Positively and negatively charged versions of the same particle have been entangled for the first time, allowing us to map the hearts of atoms more precisely and opening the doors to more powerful communication tools.
The neutrons and protons that make up the nuclei of atoms are, in turn, composed of quarks. However, quarks alone would be unstable; they need gluons, the carriers of the strong force, to hold them together. Gluons are orders of magnitude too small to see, even with the most powerful microscopes – but they can still interact with photons to produce exceptionally short-lived rho particles that decay to charged two-quark particles called pions.
By measuring the angles and speed at which the positive and negative pions (π+ and π-) emerge, scientists at the Brookhaven National Laboratory have created a map of gluon distribution within the nuclei of gold and uranium atoms. They report this map to be the most precise description of the inner workings of an atomic nucleus.
“This technique is similar to the way doctors use positron emission tomography (PET scans) to see what’s happening inside the brain and other body parts,” said former Brookhaven physicist Dr Daniel Brandenburg in a statement. “But in this case, we’re talking about mapping out features on the scale of femtometers—quadrillionths of a meter—the size of an individual proton.”
The map provides particle physicists with a better understanding of the nature of reality, but the method by which it was made could prove more important still.
Quantum entanglement maintains a connection between separated particles such that a change to one affects the other. Although major advances in entanglement now happen frequently and even win Nobel Prizes, these have previously involved increasing the number of entangled particles or the distances over which entanglement occurs.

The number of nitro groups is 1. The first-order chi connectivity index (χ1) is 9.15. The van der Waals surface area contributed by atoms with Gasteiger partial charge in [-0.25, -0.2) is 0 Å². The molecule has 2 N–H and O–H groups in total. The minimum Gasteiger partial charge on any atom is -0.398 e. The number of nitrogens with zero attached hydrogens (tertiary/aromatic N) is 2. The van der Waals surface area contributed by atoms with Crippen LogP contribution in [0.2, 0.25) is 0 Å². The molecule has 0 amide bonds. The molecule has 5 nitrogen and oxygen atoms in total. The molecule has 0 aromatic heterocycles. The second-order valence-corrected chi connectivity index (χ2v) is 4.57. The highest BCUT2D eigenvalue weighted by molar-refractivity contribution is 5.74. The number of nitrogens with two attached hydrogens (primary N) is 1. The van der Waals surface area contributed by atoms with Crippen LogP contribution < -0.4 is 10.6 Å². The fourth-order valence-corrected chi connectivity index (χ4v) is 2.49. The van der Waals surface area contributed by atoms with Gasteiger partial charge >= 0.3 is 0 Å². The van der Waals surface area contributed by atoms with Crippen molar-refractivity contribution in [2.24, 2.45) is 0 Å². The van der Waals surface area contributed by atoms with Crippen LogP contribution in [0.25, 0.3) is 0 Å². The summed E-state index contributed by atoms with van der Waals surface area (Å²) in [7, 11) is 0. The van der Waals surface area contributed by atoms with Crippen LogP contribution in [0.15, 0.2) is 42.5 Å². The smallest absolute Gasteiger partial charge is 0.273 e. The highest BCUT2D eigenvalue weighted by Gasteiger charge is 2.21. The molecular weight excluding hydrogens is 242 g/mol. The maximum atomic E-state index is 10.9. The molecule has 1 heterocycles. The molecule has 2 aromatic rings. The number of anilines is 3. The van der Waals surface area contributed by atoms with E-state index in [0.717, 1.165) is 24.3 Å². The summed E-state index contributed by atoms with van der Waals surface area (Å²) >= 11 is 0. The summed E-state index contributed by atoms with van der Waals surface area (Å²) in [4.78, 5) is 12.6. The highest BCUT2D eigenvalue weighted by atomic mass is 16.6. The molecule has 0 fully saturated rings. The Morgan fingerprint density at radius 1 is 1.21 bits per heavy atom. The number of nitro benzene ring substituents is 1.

The entangled particles have usually been electrons, identical to each other, or photons. “This is the first-ever experimental observation of entanglement between dissimilar particles,” Brandenburg said.
The entangled particles may both be pions, but their opposite charges make them easy to distinguish from each other.
Most exploration of the inner workings of atomic nuclei is conducted in particle accelerators that smash nuclei together at close to the speed of light. Although watching the debris from these collisions tells us a lot about particle behavior under extreme conditions, such as shortly after the Big Bang, it is a little like observing the actions of animals in a zoo and extrapolating to how they behave in the wild. Brandenburg and co-authors are seeking to get closer to nuclei in their natural habitat.
To do this they had gold and uranium nuclei slip past each other at extreme speeds without colliding, just a few nucleus-widths apart. Each nucleus was surrounded by a cloud of photons produced by its acceleration in a magnetic field. The photons of one nucleus interacted with gluons in the other.
Having previously demonstrated these surrounding photons are polarized, the authors could produce a two-dimensional map of gluon distribution, with the direction of polarization providing one axis. Previous efforts that lacked knowledge of the polarization only revealed how far each gluon was from the center of the nucleus. Physicists had misinterpreted these results in ways that made the nucleus bigger than experiments conducted in other ways, and theoretical models, suggested.
“With this 2D imaging technique, we were able to solve the 20-year mystery of why this happens,” Brandenburg said.
The authors conclude previous measurements confused the photon’s own momentum and energy with that of the gluons. Disentangling the two allows for maps so clear Brandenburg claimed; “The images are so precise that we can even start to see the difference between where the protons are and where the neutrons are laid out inside these big nuclei.” They also fit much better with theoretical models.
How and why the pions entangle remains a mystery, although the paper offers several possible explanations.
The work is published open access in the journal Science Advances